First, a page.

Points in Space by Kate Sierzputowski
May 8, 2015
May 8 - June 27, 2015
WE ARE THE SEARS TOWER. That is how we are perceived when others look upon Chicago. We are the architectural structures, the peaks built on top of us that project our topography upward to the vantage of other cities. These massive structures are impossible for those to digest down below, inhabitants and tourists alike must envelop them from afar or within. You can’t look up: your neck is strained, the top is blurred, other buildings block its ascension into the sky. You must look down to engage the building—down upon yourself and the city structure that seems to lie flat below. You climb the tower, you conquer the tower, you buy a small charm to own the tower. Your comprehension of the tower now includes a decorative fudge in its form.
Through social media you can disseminate your experience of each grand structure you’ve mounted in a foreign city, catalogued end-points predetermined by Fodor’s. You capture each building’s facade to your iPhone’s library, a collective pool proving to Instagram, Facebook, and Twitter that you’ve ticked each structure off your list. Bring your selfie stick to extend yourself further into the air and capture your conquest with a stainless steel pole that allows 51 extra inches of height. Augment your gesture to imitate the very building you stand inside. Make your present position concrete to the world as you reach tall like a steeple, your selfie stick stickin’ it to the heavens.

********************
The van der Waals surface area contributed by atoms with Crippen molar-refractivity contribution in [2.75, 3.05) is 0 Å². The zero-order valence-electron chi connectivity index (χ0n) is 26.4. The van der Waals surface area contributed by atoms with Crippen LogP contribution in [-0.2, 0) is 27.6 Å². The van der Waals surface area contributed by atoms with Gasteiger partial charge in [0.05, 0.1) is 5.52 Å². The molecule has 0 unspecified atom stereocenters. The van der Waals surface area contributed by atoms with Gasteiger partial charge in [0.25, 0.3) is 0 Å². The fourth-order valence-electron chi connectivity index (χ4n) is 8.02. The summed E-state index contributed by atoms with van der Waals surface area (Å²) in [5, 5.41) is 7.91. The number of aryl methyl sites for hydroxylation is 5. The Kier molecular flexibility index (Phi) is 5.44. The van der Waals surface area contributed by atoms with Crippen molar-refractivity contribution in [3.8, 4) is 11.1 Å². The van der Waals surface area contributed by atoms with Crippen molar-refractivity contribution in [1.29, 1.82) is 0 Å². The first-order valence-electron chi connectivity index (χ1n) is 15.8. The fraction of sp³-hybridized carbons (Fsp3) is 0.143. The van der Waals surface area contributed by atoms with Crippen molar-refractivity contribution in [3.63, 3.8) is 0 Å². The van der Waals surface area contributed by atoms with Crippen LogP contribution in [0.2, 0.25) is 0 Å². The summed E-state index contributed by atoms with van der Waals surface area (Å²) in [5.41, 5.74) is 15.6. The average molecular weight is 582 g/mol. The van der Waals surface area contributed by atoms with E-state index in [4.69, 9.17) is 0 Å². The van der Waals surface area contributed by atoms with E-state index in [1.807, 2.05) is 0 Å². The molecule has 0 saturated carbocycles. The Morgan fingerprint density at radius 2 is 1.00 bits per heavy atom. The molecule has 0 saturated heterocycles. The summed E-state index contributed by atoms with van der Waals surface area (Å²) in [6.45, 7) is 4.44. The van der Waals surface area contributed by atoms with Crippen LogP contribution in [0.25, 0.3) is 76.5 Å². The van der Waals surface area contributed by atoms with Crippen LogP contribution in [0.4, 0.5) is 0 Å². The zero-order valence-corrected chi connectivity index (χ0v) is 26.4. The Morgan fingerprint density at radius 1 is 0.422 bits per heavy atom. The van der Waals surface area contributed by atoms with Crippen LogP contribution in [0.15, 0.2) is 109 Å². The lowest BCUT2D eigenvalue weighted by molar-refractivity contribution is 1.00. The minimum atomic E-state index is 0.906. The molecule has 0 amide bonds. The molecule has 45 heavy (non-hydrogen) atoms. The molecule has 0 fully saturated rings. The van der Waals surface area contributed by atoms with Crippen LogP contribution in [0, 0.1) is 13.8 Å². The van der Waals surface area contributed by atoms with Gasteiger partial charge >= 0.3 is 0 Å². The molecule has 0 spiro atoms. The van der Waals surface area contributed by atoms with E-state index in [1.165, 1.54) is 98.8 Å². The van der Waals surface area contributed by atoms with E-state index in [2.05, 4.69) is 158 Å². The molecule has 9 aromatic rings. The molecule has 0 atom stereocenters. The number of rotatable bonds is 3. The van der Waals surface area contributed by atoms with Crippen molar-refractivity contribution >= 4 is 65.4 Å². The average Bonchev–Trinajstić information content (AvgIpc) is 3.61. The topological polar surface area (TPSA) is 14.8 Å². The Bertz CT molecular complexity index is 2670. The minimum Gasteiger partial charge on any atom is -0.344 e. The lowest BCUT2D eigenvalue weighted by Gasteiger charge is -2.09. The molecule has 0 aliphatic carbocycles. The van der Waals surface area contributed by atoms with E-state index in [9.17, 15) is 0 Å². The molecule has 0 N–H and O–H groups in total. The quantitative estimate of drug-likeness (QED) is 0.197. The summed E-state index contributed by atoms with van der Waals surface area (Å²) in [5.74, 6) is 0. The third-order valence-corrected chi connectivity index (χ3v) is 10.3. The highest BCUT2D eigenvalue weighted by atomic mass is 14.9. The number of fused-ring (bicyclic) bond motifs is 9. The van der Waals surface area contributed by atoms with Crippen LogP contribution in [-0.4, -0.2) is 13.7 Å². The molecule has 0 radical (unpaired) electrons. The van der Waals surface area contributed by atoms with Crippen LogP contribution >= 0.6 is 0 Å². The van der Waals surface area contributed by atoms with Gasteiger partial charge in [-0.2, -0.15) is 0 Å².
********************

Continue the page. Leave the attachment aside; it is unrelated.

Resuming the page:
This desire to capture, manipulate, and own architecture is the driving force behind the scale of Susan Giles’s intricate sculptures. Her miniature buildings mimic the form of a souvenir, allowing a perceived ownership of the architectural forms tourists collect as objects of their travels. Giles gives a tangibility to these buildings formed out of drawing paper, allowing one to imagine they have been manipulated by their own hand, designed for their own home. The sculptures lay perched upon or skewed atop concrete— the materials a balance of potential ideas against the realities of a bleak quotidian material. The concrete reflects the grounding features of a city perpetually passed over by tourists, the viaducts and columns that lay far below the commonly photographed spires, minarets, and antennae that yearn to poke through the sky above.
Each structure within Points in Space is formulated through publicly available patterns or a composite of images shared via social media, pictures Giles gathers from Google Street View. Each sculpture becomes an open-sourced depiction of the original structure, a model removed from the ownership of the architects and cities that plotted their presence. Within the exhibition the sculptures exist as interpretations of the public view, how the everyday tourist chooses to remember the structures they visit by focusing on iconic features. Giles focuses on the structures that are easily remembered, those seen over and over again in travel books and friends’ Facebook albums. Reproducing these common buildings she focuses on our obsession with owning the view from the top, be it racing to concretize the highest dot in our collective skyline or simply purchasing a tower’s tiny replica from the 103rd-story gift shop.
- Kate Sierzputowski